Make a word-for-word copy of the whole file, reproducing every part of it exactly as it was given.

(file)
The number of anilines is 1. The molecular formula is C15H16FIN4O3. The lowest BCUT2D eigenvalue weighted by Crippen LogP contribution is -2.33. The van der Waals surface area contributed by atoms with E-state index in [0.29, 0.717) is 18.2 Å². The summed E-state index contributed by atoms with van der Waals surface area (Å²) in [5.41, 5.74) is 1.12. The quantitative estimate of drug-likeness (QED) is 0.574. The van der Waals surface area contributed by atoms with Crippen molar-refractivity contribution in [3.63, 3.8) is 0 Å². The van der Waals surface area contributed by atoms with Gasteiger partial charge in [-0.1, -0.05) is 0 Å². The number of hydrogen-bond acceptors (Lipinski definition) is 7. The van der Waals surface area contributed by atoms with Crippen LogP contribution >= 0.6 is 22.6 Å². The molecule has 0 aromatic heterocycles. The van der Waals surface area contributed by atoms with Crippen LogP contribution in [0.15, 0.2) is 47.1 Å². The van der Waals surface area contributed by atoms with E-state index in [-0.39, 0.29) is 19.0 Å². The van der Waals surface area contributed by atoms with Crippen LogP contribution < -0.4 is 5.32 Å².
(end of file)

The number of anilines is 1. The molecular formula is C15H16FIN4O3. The lowest BCUT2D eigenvalue weighted by Crippen LogP contribution is -2.33. The van der Waals surface area contributed by atoms with E-state index in [0.29, 0.717) is 18.2 Å². The summed E-state index contributed by atoms with van der Waals surface area (Å²) in [5.41, 5.74) is 1.12. The quantitative estimate of drug-likeness (QED) is 0.574. The van der Waals surface area contributed by atoms with Crippen molar-refractivity contribution in [3.63, 3.8) is 0 Å². The van der Waals surface area contributed by atoms with Gasteiger partial charge in [-0.1, -0.05) is 0 Å². The number of hydrogen-bond acceptors (Lipinski definition) is 7. The van der Waals surface area contributed by atoms with Crippen LogP contribution >= 0.6 is 22.6 Å². The molecule has 0 aromatic heterocycles. The van der Waals surface area contributed by atoms with Crippen LogP contribution in [0.15, 0.2) is 47.1 Å². The van der Waals surface area contributed by atoms with E-state index in [-0.39, 0.29) is 19.0 Å². The van der Waals surface area contributed by atoms with Crippen LogP contribution < -0.4 is 5.32 Å².